In 1975, with one of his greatest teams quarterbacked by eventual All-Pro Doug Williams, Robinson’s Grambling team and Alcorn State became the first college teams to play a game in the Louisiana Superdome. The next season, Robinson’s Tigers, along with Morgan State, became the first American college football teams to play in Japan.

A member of the College Football Hall of Fame, Robinson has the keys to cities all over the planet, has been awarded in every form and fashion and has honorary degrees from many schools. His bust is one of two coaching awards that are displayed in the National Football Foundation College Football Hall of Fame in Atlanta.

The Eddie Robinson Museum is open in his honor in Grambling, Louisiana where numerous memorabilia reside, including another bust of the Eddie Robinson Coach of the Year Award.

The Allstate Sugar Bowl has established itself as one of the premier college football bowl games, having hosted 27 national champions, 88 Hall of Fame players, 47 Hall of Fame coaches and 17 Heisman Trophy winners in its 82-year history. The 83rd Allstate Sugar Bowl Football Classic, featuring teams from the Big 12 and the SEC, will be played on January 2, 2017. In addition to football, the Sugar Bowl Committee annually invests over $1.3 million into the community through the hosting and sponsorship of sporting events, awards and clinics. Through these efforts, the organization supports and honors over 25,000 student-athletes each year, while injecting over $2.5 billion into the local economy in the last decade. For more information, visit www.AllstateSugarBowl.org.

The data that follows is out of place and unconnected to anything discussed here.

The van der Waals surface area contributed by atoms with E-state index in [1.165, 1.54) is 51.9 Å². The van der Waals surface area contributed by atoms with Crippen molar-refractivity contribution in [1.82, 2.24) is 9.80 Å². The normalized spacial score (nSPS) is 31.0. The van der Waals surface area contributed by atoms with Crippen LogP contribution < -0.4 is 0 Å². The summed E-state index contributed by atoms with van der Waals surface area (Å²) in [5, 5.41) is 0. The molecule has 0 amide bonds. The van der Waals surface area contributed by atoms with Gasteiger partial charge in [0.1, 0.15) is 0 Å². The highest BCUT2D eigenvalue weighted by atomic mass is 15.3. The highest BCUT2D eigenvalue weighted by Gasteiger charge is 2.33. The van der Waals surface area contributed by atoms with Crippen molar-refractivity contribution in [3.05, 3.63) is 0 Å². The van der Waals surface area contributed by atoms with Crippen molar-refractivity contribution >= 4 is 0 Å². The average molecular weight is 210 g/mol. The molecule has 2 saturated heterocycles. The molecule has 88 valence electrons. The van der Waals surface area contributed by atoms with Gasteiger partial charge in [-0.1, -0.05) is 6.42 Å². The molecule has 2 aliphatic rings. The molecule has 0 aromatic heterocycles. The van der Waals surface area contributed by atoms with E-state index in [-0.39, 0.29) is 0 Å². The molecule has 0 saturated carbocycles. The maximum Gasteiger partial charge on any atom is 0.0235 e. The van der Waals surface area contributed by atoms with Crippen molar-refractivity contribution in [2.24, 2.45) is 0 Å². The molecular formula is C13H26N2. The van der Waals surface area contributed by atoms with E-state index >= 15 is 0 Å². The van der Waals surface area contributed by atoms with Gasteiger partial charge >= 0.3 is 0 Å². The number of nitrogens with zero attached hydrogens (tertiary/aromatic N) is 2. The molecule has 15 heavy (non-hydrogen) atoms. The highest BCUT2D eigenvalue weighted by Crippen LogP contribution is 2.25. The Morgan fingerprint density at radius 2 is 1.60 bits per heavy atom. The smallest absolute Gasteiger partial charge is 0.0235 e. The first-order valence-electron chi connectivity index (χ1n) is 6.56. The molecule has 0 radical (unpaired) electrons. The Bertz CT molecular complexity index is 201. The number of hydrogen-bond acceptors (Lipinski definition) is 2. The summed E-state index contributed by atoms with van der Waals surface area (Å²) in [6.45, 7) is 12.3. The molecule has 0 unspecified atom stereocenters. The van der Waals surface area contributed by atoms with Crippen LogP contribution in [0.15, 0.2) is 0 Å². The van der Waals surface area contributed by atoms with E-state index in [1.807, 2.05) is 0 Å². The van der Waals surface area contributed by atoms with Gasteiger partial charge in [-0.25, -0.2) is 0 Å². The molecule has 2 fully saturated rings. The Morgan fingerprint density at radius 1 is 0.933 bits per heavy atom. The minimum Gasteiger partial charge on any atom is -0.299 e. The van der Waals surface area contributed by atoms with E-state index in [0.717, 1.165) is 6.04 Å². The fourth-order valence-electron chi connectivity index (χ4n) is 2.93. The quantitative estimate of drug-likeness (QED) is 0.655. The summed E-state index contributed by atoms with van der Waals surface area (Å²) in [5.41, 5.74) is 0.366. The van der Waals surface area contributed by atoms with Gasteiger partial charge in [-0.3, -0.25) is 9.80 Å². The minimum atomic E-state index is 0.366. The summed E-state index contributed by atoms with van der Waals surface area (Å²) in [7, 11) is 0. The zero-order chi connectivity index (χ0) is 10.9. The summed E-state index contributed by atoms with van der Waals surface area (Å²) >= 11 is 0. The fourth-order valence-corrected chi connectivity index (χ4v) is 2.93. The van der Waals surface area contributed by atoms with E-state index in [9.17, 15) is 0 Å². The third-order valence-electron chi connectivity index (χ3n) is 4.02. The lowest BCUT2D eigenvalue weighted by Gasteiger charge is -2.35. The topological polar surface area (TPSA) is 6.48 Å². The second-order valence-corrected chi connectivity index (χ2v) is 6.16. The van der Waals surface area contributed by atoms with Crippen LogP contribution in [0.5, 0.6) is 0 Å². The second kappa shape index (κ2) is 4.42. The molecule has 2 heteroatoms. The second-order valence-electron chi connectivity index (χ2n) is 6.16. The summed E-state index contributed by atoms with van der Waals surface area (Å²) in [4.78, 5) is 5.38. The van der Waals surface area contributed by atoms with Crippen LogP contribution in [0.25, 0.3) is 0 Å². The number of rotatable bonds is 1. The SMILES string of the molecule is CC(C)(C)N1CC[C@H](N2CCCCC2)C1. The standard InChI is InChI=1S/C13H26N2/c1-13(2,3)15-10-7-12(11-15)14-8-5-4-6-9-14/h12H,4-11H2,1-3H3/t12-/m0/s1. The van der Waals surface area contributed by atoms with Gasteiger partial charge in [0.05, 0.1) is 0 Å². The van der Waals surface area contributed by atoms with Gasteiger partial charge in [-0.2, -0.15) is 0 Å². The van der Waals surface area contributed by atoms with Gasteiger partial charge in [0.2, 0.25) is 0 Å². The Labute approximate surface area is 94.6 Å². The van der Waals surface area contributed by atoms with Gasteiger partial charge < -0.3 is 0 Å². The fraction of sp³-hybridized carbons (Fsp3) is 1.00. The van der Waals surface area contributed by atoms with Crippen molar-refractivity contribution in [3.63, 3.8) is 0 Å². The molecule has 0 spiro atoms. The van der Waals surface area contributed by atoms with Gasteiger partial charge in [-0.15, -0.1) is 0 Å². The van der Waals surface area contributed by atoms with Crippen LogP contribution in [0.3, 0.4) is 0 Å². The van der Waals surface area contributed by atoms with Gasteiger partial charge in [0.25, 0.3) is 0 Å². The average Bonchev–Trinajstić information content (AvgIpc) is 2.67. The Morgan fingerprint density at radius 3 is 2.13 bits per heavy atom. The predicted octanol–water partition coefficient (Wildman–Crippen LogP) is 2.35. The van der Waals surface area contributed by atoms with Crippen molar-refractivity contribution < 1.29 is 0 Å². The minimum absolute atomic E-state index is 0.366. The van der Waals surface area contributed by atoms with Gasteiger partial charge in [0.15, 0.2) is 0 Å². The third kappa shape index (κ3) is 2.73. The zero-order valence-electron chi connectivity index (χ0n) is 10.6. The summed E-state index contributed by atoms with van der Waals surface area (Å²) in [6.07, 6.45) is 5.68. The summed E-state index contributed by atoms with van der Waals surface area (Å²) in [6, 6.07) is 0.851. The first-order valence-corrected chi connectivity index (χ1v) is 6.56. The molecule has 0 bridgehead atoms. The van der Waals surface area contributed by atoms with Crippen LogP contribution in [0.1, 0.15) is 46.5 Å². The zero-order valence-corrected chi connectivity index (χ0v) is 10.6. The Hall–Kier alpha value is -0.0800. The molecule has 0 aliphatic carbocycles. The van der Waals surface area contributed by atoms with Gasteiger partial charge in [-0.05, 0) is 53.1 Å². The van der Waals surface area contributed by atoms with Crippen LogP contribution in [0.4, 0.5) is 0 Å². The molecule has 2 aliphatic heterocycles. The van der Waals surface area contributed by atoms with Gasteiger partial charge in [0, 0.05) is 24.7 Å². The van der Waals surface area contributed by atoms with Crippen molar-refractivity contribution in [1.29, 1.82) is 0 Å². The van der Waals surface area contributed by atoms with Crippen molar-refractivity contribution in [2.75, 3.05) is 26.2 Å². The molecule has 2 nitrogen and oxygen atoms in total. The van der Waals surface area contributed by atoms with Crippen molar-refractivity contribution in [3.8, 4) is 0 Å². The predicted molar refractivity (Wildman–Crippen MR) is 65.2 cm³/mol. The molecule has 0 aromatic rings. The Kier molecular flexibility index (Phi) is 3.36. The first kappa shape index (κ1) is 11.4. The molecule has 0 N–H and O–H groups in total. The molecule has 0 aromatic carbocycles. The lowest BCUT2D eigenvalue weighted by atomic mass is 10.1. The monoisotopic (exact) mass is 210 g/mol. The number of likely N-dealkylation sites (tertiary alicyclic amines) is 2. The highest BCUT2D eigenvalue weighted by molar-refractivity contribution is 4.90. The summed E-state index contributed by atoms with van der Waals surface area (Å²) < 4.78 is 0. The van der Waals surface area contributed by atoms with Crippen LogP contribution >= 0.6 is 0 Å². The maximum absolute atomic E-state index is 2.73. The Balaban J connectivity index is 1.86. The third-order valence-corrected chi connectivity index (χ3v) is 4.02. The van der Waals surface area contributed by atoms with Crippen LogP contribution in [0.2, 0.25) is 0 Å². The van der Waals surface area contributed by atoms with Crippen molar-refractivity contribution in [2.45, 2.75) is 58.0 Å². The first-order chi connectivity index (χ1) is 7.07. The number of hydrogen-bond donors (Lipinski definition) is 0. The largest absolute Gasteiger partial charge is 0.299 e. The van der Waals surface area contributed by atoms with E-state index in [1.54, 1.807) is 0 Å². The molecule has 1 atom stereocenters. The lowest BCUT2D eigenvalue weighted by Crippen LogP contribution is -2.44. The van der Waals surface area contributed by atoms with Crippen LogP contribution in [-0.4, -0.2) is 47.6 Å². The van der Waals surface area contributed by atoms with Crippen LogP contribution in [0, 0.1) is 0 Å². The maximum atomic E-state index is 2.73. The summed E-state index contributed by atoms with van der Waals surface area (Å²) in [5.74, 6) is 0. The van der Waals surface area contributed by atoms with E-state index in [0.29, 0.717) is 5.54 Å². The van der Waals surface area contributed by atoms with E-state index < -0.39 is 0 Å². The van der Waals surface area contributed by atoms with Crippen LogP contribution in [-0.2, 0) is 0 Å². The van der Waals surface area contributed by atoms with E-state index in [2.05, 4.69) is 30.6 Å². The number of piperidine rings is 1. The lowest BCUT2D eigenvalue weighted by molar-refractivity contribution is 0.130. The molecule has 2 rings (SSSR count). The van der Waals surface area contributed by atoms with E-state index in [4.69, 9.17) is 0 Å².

The Football Writers Association of America, founded in 1941, consists of 1,400 men and women who cover college football. The membership includes journalists, broadcasters and publicists, as well as key executives in all the areas that involve the game. The FWAA works to govern areas that include game-day operations, major awards and its annual All-America team. For more information about the FWAA and its award programs, contact Steve Richardson at tiger@fwaa.com.

The Eddie Robinson Award is a member of the National College Football Awards Association (NCFAA) which encompasses the most prestigious awards in college football. The 22 awards boast more than 700 years of tradition-selection excellence. Visit ncfaa.org to learn more about our story.

Eddie Robinson Award

All-time winners

Photo gallery: Outland Trophy award on the College Football Awards Show on ESPN

Alabama offensive tackle Cam Robinson claimed the 71st Outland Trophy on Dec. 8 The Home Depot College Football Awards on ESPN from the College Football Hall of Fame.

Photo gallery: 2016 Bronko Nagurski Trophy presentation banquet

The 2016 Bronko Nagurski Trophy was awarded to Alabama defensive end Jonathan Allen on Dec. 5 at a banquet organized by the Charlotte Touchdown Club in Charlotte, N.C.

2016 FWAA All-America Team announced

DALLAS — The 2016 FWAA All-America Team was announced on Monday by the Football Writers Association of America. The 26-man first team is led by the Southeastern Conference with eight selections. Top-ranked Alabama of the SEC led all schools with four players on the team, including Outland Trophy winner (best interior lineman) Cam Robinson and Nagurski Trophy winner Jonathan Allen (best defensive player).